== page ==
By Pablo Fernandez, for the O'Brien Institute for Public Health
For a group of University of Calgary biostatisticians, a recently awarded Canadian Statistical Sciences Institute (CANSSI)designation is a big step toward achieving big dreams in big data.
The Rocky Mountain Data Science Training Centre — an initiative by the University of Calgary Biostatistics Centre (UCBC) aimed at developing training programs to lead the country in the field of big data education and research — has just been designated a CANSSI Health Sciences Collaborating Centre.
“Health data are not only there for the interaction between the patient and the doctor. They are also very valuable for research, which will ultimately lead to the improvement of the health of Albertans, and patients beyond,” says Dr. Herman Barkema, head of the UCBC, whose members will design and operate the newly named CANSSI Health Sciences Collaborating Centre.
Collecting, sifting through, and analyzing health data can inform health systems on how to improve performance and efficiency, shine a light on what public policies are hindering or improving the health of populations, and better identify which, and where, the next epidemic will be.
Collaborating centre to expose students to massive amounts of data
The centre, which lives within the O’Brien Institute for Public Health, is a multi-disciplinary, cross-faculty endeavour. It is made up of members from the University of Calgary’s faculties of Veterinary Medicine, Science, Nursing, Kinesiology, and Cumming School of Medicine (CSM), as well as researchers from Alberta Health Services and the University of British Columbia Okanagan, says Barkema, a veterinarian, epidemiologist, and professor at the Faculty of Veterinary Medicine.
It’s the centre’s geographic reach and aggressive recruitment efforts that caught their attention, CANSSI said in a statement.
“This initiative coincides with a major effort to grow biostatistics research and training at the University of Calgary, and recent hiring of strong new faculty in statistical sciences,” the letter states. “The proposal for the inter-university collaboration in this centre is also a strength of the application,” the statement continues, referencing the fact that the centre’s deputy director is John Braun, at UBC Okanagan.
The collaborating centre aims to plunge master's and doctoral students into the depths of big data, by exposing them to massive health data sets, real-world challenges, and cutting-edge methods. The goal is to improve the health of populations by teaching future scientists how to gather, assess, measure, and analyze data, explains Karen Kopciuk, PhD, senior member at the centre, and research scientist with the Department of Cancer Epidemiology and Prevention Research at Alberta Health Services.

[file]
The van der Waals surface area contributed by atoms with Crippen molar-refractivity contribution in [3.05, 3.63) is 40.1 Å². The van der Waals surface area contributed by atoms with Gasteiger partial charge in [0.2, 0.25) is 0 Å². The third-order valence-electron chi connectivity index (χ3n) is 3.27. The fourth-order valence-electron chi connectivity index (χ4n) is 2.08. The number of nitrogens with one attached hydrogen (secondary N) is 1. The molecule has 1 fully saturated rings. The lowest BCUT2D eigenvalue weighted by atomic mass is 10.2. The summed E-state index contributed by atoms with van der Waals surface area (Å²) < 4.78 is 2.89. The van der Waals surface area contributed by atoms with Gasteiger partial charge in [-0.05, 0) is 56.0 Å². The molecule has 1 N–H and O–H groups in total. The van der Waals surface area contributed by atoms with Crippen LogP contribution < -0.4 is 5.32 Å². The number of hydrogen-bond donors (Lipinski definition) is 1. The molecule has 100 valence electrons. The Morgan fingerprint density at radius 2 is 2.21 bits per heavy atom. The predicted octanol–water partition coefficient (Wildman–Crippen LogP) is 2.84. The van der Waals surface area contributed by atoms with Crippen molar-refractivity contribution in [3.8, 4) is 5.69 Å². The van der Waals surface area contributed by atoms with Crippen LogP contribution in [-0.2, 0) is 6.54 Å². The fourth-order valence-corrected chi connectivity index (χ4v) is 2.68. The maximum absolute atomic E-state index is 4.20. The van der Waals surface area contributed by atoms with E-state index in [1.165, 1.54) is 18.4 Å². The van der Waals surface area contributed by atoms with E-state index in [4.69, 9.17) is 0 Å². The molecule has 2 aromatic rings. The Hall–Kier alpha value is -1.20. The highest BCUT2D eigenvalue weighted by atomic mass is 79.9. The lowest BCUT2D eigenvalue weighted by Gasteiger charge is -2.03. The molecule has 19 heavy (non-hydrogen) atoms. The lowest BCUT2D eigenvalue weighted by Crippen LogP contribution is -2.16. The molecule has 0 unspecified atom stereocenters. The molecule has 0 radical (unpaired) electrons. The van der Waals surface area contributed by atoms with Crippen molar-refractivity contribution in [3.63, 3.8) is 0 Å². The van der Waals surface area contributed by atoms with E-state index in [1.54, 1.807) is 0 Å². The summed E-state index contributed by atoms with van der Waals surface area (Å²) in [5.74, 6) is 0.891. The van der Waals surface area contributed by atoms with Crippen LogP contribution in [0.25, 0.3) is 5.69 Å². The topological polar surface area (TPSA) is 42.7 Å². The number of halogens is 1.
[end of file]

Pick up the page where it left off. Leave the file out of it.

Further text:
The aim is to find meaning in data beyond its size
“Biostatistics brings not only the analysis and the method, but the design, the research studies that need to be done, and looks at the quality of the data. It’s not just about the quantity. There’s lots of data. The aim is to find the meaning in it,” says Kopciuk, who is also a member of the Arnie Charbonneau Cancer Institute.
The collaborating centre will have access to massive data sets from AHS, the BC Cancer Agency, as well as agricultural and animal health data, adds Kopciuk. Through practicum work, students will also work to solve real-world problems in Alberta and B.C., while learning under, and being guided by, national-level researchers at the UCBC.
Although the Rocky Mountain Data Science Training Centre is focused on graduate education, elevating its big data education to national levels will directly raise the quality of the research being conducted at the centre, says Rob Deardon. He designed the graduate program for the centre, and is an associate professor with the faculties of Veterinary Medicine and Science.
“This kind of program attracts high-quality graduate students, and high-quality graduate students lead to high-quality research,” he says.
“The training centre is going to give us the opportunity to attract more students and make it the go-to place for this type of training in Canada. They’ll get a solid theoretical education, but they will also be able to apply their knowledge in real-life projects that make a difference,” adds Kopciuk.
Technology improvements offer enhanced ability to analyze large amounts of data
Leaps in computing technology are at the heart of the explosive potential promised by big data, and its application to health challenges, explained Deardon.
“We’ve been doing these sorts of things for years, but the technology, in terms of the models and the computing power, has really ratcheted up over the last decade. We want to promote and further these developments through our training centre,” added Deardon.
The CANSSI collaborating centre designation is for three years but the centre can apply to have the designation renewed at that time.